I was impressed with how clean this very old piano looks inside.

[Linked Image]

Yes, I did vacuum under the keys before I took this one...

[Linked Image]

Last edited by PHC Joe; 10/07/20 03:40 PM. Reason: trying to display picture
Re: Potential problems with an older seldom-used piano?
PHC Joe #3033155 10/07/20 03:51 PM
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(did not know there was a time limit on editing posts. Live and learn...)

This is another detail of the crack I am concerned with.

[Linked Image]

Another interior view.

[Linked Image]

Re: Potential problems with an older seldom-used piano?
PHC Joe #3033418 10/08/20 02:17 PM
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Those hammers have had a LOT of play on them.

Re: Potential problems with an older seldom-used piano?
jakedaniel #3033428 10/08/20 02:59 PM
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Originally Posted by jakedaniel
Those hammers have had a LOT of play on them.

Agreed.

I feel a little bad for the OP that his original assessment, by looking at those hammers, was that the piano wasn't played much. Those deep grooves tell a different story.

That's okay. We all have to learn somehow in this hobby/profession. I made mistakes in my initial assessment of my vintage Baldwin grand because I didn't know enough, but I ended up here, at this forum, and have learned a lot since. It's worth it.

Re: Potential problems with an older seldom-used piano?
violarules #3034831 10/12/20 02:06 PM
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We have a “vintage” Baldwin as well! 1962 M, to be exact! My hunt for a grand for my kids is actually what led me here originally.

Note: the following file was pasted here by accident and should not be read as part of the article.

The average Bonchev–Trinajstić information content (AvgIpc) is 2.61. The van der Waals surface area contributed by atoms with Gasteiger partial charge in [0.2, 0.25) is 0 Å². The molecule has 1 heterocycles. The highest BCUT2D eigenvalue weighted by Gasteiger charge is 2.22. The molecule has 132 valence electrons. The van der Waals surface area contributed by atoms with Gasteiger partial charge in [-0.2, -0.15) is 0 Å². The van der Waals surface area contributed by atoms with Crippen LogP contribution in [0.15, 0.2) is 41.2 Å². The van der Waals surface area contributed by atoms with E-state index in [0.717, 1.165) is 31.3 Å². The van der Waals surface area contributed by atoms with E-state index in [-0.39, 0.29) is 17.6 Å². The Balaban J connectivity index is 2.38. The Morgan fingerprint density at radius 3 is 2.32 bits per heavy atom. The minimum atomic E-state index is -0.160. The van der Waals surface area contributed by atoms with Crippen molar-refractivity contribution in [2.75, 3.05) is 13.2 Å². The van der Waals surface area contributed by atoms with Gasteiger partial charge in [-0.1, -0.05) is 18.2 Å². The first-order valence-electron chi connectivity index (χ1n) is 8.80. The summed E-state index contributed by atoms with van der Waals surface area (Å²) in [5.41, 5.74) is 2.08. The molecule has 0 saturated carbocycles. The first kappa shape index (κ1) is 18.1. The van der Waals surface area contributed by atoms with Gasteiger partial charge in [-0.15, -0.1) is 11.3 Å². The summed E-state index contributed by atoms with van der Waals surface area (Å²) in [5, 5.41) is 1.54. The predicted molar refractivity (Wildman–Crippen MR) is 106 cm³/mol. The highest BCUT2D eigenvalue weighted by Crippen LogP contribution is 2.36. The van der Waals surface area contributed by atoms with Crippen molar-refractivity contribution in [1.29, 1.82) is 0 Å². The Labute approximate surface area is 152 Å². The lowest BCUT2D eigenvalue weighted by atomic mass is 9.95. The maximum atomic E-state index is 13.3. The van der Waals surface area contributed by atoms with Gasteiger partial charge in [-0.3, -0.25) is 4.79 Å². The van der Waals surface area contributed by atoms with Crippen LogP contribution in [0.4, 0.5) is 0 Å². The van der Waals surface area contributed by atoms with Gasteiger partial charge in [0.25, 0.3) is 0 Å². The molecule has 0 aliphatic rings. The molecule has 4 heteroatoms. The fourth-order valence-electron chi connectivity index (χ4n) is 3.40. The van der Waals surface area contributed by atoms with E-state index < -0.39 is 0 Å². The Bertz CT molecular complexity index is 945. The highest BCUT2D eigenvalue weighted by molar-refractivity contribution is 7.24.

Last edited by jakedaniel; 10/12/20 02:10 PM.
Re: Potential problems with an older seldom-used piano?
PHC Joe #3034844 10/12/20 03:15 PM
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PHC Joe, that crack that concerns you is a major structural failure where the pinblock glue joint has failed. Judging by how wide the crack is, it is likely quite long. You should take a picture of that crack along its full length and share it with us.

A separation like that means that the piano tuning stability will be very poor, even if the tuning pins remain tight. This may well be a dump piano. Absolutely, have the piano technician inspect this crack.


fine grand piano custom rebuilding, piano technician and tuner
Re: Potential problems with an older seldom-used piano?
violarules #3034888 10/12/20 04:39 PM
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Quote
Those hammers have had a LOT of play on them.
I think the angle/lighting make those grooves look deeper than they actually are. A while back I was browsing brand-new Steinways at our local dealer and it was his opinion that even a brand-new Steinway with fresh hammers would not sound good until it had been played a while and the hammers were broken in. It does not look like these hammers have ever been "dressed" and I suppose the tech will do that if he deems it useful.

Re: Potential problems with an older seldom-used piano?
PHC Joe #3034901 10/12/20 05:15 PM
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Here is the entire length of the pinblock crack (3 pictures, left to right). Pencil notations along the crack suggest that it was noted about 28 years ago (10, 1992). It looks like in the middle section of the crack some kind of glue was applied. In a few places it also looks as if some tiny wedges had been inserted (and removed) maybe in the process of gluing it? My first appointment with the technician (who I understand is our well-regarded Steinway tech) is just two days away now.

The first shows (I think) the worst of it.